This article was posted on the Gospel Coalition website by Zach Nielsen, one of the pastors at The Vine Church in Madison, Wisconsin.
For it has been reported to me by Chloe’s people that there is quarreling among you, my brothers. What I mean is that each one of you says, “I follow Paul,” or “I follow Apollos,” or “I follow Cephas,” or “I follow Christ.” Is Christ divided? Was Paul crucified for you? Or were you baptized in the name of Paul? (1 Cor. 1.11-13)
Just because you’re a strong and effective leader doesn’t mean you’ve built a cult of personality. That should be all of us. But the Oxford Dictionary helps us know what we are trying to avoid. It defines a cult of personality as a “misplaced or excessive admiration for a particular person or thing.”
its-all-about-meThere is nothing wrong with your people admiring you as their pastor. The problem starts when the healthy admiration morphs into unreflective obedience, fearful retreat, or a messianic complex.
Only our admiration of Jesus could never be misplaced or excessive. So perhaps the best way to avoid a cult of personality in your ministry is to actively pursue creating a cult of personality for someone else, namely Jesus.
Consider these other ways to help you avoid an unhealthy cult of personality.
Power. Where does the ultimate power in the church reside? Sometimes this is hard to pin down. The formal org chart may or may not accurately reflect the reality on the ground. We all know of churches ruled by the biggest givers, whether in formal leadership or not.
Where does the buck stop? If you are the lead pastor, does anyone have the authority to tell you “no”? Have you ever been told “no” by other leaders and submitted to their views? If not, why? If you have never submitted to anyone else’s input or leadership, who will help you identify your blind spots? Do you assume you don’t have any blind spots?
If all the power in the church resides with you, you might be establishing a cult of personality.
Accessibility. How accessible are you? Do you give the impression that you are “set apart as holy” and different from them? Jesus retreated from the crowds at times, and so should we. I am certainly not advocating for any pastor to hand out his cell phone number to every member of the congregation. But if your ministry keeps messy people at arms length you might be establishing a cult of personality. Even as he spent most of his time with his disciples, Jesus reserved much of his attention for messy people. Think of how much the Gospels tell us about this activity of Jesus. He spent time with whores, political revolutionaries and conspirators, the marginalized, blue collar workers, and the physically broken. Does your ministry look this way?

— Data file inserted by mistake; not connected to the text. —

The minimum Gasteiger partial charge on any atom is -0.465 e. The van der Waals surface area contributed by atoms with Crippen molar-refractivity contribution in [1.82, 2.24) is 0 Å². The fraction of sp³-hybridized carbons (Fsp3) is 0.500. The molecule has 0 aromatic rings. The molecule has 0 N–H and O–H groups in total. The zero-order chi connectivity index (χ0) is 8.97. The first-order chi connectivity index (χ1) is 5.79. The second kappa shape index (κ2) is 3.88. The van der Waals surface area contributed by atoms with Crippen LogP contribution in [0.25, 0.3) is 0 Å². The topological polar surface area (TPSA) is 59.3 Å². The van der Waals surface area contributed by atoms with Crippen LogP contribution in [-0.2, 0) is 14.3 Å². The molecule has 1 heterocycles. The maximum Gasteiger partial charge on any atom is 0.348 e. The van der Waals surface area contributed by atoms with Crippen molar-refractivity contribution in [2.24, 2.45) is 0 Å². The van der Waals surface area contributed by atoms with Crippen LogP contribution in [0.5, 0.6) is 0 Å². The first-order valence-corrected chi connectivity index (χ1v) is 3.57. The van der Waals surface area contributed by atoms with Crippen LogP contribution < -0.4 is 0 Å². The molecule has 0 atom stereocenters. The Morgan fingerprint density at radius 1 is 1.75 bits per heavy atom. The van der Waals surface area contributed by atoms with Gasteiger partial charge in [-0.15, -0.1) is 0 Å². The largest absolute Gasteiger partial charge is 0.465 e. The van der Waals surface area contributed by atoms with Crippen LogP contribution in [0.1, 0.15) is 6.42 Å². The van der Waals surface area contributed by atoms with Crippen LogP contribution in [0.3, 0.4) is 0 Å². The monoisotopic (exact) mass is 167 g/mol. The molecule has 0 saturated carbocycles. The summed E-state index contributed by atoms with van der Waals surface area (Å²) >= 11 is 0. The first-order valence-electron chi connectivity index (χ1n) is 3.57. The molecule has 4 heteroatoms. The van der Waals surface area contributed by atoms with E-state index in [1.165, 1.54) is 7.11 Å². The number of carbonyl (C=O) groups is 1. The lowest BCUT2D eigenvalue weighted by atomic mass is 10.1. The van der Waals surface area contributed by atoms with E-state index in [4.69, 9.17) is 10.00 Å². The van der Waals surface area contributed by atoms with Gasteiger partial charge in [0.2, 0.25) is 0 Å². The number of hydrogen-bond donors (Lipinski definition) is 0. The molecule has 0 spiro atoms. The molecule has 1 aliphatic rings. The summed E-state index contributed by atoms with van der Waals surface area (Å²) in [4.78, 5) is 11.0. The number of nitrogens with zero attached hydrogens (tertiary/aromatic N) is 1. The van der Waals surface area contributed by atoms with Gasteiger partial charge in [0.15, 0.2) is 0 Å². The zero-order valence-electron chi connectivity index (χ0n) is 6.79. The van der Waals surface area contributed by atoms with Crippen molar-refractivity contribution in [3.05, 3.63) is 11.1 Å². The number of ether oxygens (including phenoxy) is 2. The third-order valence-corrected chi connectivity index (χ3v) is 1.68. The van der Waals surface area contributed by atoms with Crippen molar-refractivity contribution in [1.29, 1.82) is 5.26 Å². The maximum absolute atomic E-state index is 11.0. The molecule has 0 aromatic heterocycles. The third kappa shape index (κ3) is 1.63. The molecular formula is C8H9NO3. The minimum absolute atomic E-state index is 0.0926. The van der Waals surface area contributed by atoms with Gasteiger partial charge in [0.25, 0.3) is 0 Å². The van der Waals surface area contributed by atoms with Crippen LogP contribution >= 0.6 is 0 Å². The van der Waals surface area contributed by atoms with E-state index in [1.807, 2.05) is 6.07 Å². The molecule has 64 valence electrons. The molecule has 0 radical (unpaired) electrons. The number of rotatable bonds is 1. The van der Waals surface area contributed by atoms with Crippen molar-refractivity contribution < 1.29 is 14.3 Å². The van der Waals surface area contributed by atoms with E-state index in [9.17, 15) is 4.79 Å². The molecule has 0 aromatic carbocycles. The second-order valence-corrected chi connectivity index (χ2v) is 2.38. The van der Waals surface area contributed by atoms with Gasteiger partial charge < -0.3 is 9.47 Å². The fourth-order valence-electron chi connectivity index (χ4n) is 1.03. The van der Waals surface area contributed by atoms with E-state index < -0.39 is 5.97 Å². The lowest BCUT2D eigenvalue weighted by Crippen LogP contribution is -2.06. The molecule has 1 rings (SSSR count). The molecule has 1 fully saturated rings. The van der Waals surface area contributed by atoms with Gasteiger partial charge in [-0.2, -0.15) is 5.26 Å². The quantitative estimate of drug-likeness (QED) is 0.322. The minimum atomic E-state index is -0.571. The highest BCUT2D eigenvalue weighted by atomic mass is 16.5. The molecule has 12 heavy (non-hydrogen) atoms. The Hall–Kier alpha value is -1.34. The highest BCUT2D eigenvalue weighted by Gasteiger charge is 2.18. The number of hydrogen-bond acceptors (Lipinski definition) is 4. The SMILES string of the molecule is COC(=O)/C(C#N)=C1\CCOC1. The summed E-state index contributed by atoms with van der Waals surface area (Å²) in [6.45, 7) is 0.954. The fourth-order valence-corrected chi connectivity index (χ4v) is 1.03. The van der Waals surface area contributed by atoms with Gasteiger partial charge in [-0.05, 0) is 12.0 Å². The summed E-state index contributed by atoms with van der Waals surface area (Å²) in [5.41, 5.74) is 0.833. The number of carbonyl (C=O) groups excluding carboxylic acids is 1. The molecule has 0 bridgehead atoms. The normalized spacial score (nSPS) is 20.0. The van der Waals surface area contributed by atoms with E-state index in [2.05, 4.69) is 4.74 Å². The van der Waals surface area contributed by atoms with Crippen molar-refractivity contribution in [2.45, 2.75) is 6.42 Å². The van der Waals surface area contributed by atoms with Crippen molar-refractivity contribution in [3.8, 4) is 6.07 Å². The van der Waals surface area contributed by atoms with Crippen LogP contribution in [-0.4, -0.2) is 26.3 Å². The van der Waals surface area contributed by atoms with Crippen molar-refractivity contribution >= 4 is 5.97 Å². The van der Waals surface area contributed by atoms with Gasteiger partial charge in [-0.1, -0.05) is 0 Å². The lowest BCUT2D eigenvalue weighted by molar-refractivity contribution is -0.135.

If there are no pathways for “normal people” to reach you, you might be establishing a cult of personality.
Transparency. A culture of legalism can easily spring up when a pastor fails to be wisely transparent. How will your congregation believe the truth of the gospel and find freedom in repentance if they never see you do so? Don’t transform the pulpit into a confessional booth, but help others know that you repent over your sins just like they do.
Does anyone in your church see you get tired, frustrated, discouraged, impatient, and sad? Jesus was all these things for his disciples to see. If he could be transparent with this inner circle, shouldn’t we follow his lead? Why would anyone bring their problems to you if you never seem to know what real life is like? Show others how your identity in Christ as a justified, loved, adopted, and freed man of God helps you battle the lies that lead you toward isolation and the veneer of having it all together.
If you are not transparent in healthy ways, you might be establishing a cult of personality.
Branding. How much of your promotional materials, website, and Sunday service feature you? Is your name and face all over everything? It’s important for visitors to identify the lead pastor, but are you actually communicating that the ministry is all about you?
If it’s all about your name and face, you might be establishing a cult of personality.
Criticism. How do you handle criticism? Are people punished for criticizing you? Do you provide avenues for feedback? Do you request feedback from people who love God, love his Word, love you, and do not fear you? Do not wait for criticism but habitually plead for feedback. Make it a regular practice when you meet with church members to ask, “Do you have any feedback for me?” This example models humility, puts them in a position to share honestly, and helps you grow in ways you have not yet considered.
If you never receive healthy criticism or punish those who do, you might be establishing a cult of personality.
Watch for the Bus. What would happen if you got hit by a bus? Would your whole ministry come to a screeching halt? Is it possible that you subtly enjoy thinking you are indispensable? We need to repent of this raw pride that burns us out and squashes the gifts of the body of Christ.
Battle this sin by empowering other leaders at a high level. Then everyone knows you don’t believe the life of the church rests completely on your shoulders. How are you investing in future leaders who will outlive you? Can you think of someone who would be in line to lead if you died tonight? If you can’t think of anyone, maybe it’s time to start investing in other leaders.
If you got hit by a bus and your ministry comes to a screeching halt, you might be establishing a cult of personality.
To be clear, it’s not necessarily a sin to be popular, well-liked, or deeply respected. But how are you seeking to lay attention, power, and control at Jesus’s feet? Do you revel in being the center of attention at church? Or do you seek to direct attention, power, and control to King Jesus? How can you decrease so that he might increase? (John 3:30)